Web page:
Oct 182017

The Regency TR-1, which was the first commercially manufactured transistor radio, was announced to the world on this date in 1954. It was a novelty due to small size and portability, demonstrating for the first time the use of transistors for consumer electronics. Previously transistors had been used only in military or industrial applications. The TR-1 was not a great radio and was not particularly popular, in part because it was expensive. But it paved the way for things to come. By the time I got round to buying a “trannie” as a teenager they were dirt cheap and plentiful. By what is becoming a normal coincidence at this point, the BBC first went on the air on this date in 1922: https://www.bookofdaystales.com/bbc/  I used my trannie to listen to pirate radio mostly, but the beeb was a lot clearer, and I used it often to hear commentary on test cricket from Australia in the wee hours.

Two companies—Texas Instruments of Dallas, Texas, and Industrial Development Engineering Associates (I.D.E.A.) of Indianapolis, Indiana—worked together to produce the Regency TR-1. Previously, Texas Instruments produced instrumentation for the oil industry and locating devices for the U.S. Navy—and I.D.E.A. built home television antenna boosters. The two companies worked together on the TR-1 to grow revenues for their respective companies by pioneering this new product area.

In May 1954, Texas Instruments had designed and built a prototype transistor radio and was looking for an established radio manufacturer to develop and market a radio using their transistors. No major radio maker, including RCA, Philco, and Emerson, was interested. The President of I.D.E.A. at the time, Ed Tudor, jumped at the opportunity to manufacture the TR-1, predicting sales of the transistor radios would be “20 million radios in three years.” The Regency Division of I.D.E.A announced the TR-1 on this date, and put it on sale in November 1954. It was the first practical transistor radio made in significant numbers.

One year after the TR-1 release, sales approached 100,000 units. The look and size of the TR-1 were well received, but reviews of its performance were typically not great. The Regency TR-1 circuitry was refined from the Texas Instruments prototype, reducing the number of parts, including two expensive transistors. Though this severely reduced the audio output volume, it let I.D.E.A. sell the radio for a small profit. The initial TR-1 retail price was $49.95 (about $460 in today’s dollars) and it sold about 150,000 units.

The TR-1 used Texas Instruments’ NPN transistors, hand-picked in sets of four. A 22.5 volt battery provided power, since the only way to get adequate radio frequency performance out of early transistors was to run them close to their collector-to-emitter breakdown voltage. The drain from this battery was only 4 mA, allowing 20 to 30 hours of operation, in comparison to only several hours for the portable receivers based on vacuum tubes. Such battery consumption rate still made the TR-1 rather expensive to run.

While the radio was praised for novelty and small size, the sensitivity and sound quality were behind the tube-based competitors. A review in Consumer Reports mentions the high level of noise and instability on certain radio frequencies, recommending against the purchase. I.D.E.A. outsourced the TR-1 exterior design to the industrial design firm of Painter, Teague and Petertil. The design was created within six weeks by way of telephone and design sketches exchanged by mail. The design won an award from the Industrial Design Society of New York and was selected by the Museum of Modern Art for the American Art and Design Exhibition in Paris in 1955. The TR-1 was initially offered in black, bone white, mandarin red, and cloud gray. It was later uncommonly offered in olive green and mahogany. Other later, rare colors included lavender, pearl white, turquoise, pink, and lime. It was advertised as being 3″ x 5″ x 1.25″ and weighed 12 ounces including the 22.5 volt battery. It came in a cardboard box with the color stamped on the end. An optional earphone sold for $7.50.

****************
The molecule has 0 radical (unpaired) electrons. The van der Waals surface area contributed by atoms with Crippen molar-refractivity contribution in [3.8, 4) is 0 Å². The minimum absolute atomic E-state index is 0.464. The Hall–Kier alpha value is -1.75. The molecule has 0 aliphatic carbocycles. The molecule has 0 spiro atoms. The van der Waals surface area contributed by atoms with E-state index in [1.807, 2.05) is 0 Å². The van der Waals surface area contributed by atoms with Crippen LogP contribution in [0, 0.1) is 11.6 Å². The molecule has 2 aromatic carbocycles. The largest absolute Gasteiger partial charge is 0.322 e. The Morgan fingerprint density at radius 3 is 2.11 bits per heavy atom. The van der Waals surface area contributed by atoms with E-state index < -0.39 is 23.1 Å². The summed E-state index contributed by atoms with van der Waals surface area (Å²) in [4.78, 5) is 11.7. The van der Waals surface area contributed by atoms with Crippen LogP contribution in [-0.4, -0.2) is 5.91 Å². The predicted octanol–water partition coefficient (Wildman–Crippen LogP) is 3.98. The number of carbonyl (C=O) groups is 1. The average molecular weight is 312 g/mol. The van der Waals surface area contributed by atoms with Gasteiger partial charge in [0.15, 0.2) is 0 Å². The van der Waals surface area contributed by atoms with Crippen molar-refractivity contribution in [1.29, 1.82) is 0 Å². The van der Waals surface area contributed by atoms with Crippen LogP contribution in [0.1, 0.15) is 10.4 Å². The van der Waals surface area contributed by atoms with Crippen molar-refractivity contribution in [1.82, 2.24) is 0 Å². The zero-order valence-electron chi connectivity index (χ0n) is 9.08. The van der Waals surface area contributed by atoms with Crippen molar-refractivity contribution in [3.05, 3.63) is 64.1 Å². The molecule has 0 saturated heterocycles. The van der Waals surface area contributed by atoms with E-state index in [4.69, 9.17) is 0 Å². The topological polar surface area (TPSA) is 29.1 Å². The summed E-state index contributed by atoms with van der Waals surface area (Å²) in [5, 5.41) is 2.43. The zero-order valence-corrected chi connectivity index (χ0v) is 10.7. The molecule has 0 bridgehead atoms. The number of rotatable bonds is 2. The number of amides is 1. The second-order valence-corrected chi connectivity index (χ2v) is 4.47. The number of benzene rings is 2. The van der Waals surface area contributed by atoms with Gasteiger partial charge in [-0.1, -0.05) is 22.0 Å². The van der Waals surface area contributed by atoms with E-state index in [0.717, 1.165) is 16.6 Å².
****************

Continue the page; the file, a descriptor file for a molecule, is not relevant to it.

[FOR TECHIES ONLY] The TR-1 was a superheterodyne receiver made with four n-p-n transistors and one diode. It contained a single transistor converter stage, followed by two intermediate-frequency amplifier stages. After detection, a single-transistor stage amplified the sound frequency. All amplifier stages used common emitter amplifiers. Stages were transformer coupled, with tuned transformers for the intermediate frequency amplifiers and a miniature audio transformer for the loudspeaker. The intermediate frequency transformers were paired with capacitors, and hand tuned to the intermediate frequency (262 kHz) using movable cores. The receiver had automatic gain control. The DC level of the detected signal was filtered with a large capacitor and used to control the gain of the first IF stage (VT2, first after the heterodyne).

The 22.5 V battery, while now uncommon, is still used in some devices and as of 2016 remains available on the market. The minimum required voltage for the TR-1 was lower, about 15 V. The electrolytic capacitor was connected in parallel to the battery. It improved stability but would be damaged if the battery were reversed. The power switch was coupled with the volume control. The initial six-transistor Texas Instruments design used a two-transistor converter stage with a separate oscillator, and a more powerful two-transistor sound amplifier. [END FOR TECHIES]

Regency began manufacturing the TR-1 on October 25, 1954. The manufacture was a collective effort by manufacturers around the country. The transistors and transformers came from Texas Instruments in Dallas. Capacitors came from International Electronics, Inc. of Nashville, Erie Electronics of Erie, Pennsylvania, and Centralab of Milwaukee, Wisconsin. The speakers came from Jensen in Chicago, Illinois. IF transformers came from Vokar of Dexter, Michigan. The volume control came from the Chicago Telephone Supply in Elkhart, Indiana. The tuning capacitor came from Radio Condenser Co. in Camden, New Jersey. The Richardson Company in Melrose Park, Illinois and Indianapolis supplied the circuit board material to Croname in Chicago, who manufactured the circuit boards. The plastic case for the TR-1 was produced by Argus Plastics in Indianapolis, Indiana.